Seal: 7

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This is his ninth album, obviously. The good news for Seal is that it’ll probably feature in many people’s sacks from Santa in three weeks’ time, and they’ll probably all love it.
His voice is still enchanting and the poppy soul at which he specialises is fresher than a crisp £20 note straight off a forger’s press. Lots of harmony, tight beats, Seal’s voice and that musical crispness previously referred to.
The sound is very much in the 90s — it put the more geriatric members of the Review Corner in a party frame of mind, reminiscent as it is of the music that cool bars played back then.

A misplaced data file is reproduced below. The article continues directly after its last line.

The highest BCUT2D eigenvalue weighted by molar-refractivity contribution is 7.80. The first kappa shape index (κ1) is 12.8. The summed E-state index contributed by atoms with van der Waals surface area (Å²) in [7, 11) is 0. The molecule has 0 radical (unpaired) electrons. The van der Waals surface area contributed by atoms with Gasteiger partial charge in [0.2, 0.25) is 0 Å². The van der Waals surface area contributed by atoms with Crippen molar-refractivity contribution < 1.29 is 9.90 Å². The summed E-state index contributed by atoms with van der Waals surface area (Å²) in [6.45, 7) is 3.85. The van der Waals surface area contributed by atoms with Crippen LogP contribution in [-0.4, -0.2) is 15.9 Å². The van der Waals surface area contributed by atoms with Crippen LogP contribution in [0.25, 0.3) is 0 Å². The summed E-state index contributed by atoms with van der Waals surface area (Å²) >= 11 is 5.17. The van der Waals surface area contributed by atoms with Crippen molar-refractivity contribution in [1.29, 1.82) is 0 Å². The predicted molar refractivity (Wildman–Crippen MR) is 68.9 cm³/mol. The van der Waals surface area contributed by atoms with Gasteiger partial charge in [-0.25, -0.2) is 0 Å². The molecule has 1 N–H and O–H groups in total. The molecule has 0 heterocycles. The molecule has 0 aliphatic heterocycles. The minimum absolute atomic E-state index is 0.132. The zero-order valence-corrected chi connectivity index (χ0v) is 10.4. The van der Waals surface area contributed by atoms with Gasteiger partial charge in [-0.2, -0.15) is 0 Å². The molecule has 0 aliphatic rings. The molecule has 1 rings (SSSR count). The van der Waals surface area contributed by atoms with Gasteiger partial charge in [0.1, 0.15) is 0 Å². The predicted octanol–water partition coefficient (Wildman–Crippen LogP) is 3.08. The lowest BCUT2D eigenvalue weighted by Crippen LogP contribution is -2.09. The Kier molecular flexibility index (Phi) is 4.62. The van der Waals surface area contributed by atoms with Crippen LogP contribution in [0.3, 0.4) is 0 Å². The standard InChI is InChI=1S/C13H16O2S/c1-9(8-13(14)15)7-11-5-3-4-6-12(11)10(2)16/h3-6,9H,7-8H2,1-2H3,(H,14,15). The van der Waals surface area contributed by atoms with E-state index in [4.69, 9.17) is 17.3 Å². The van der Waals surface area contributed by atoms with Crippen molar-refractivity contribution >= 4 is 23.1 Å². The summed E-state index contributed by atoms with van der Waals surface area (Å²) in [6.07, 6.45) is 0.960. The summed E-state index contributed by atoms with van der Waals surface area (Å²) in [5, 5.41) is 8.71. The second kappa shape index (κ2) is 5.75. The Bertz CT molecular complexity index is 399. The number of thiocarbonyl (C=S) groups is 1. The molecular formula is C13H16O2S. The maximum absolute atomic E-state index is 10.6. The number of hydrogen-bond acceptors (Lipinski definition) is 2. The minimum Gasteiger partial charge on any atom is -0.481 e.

It is, however, very forgettable. It’s good while it’s playing but there’s zero danger of an earworm.
Standout songs are Life On The Dancefloor or Redzone Killer. If you like either of those, you’ll love the album.

About jerobear

Weekly newspaper editor in Cheshire, England. I blog my editorials and the CDs I write about. I play drums, drink coffee, play music, meditate. I hate filling in forms.

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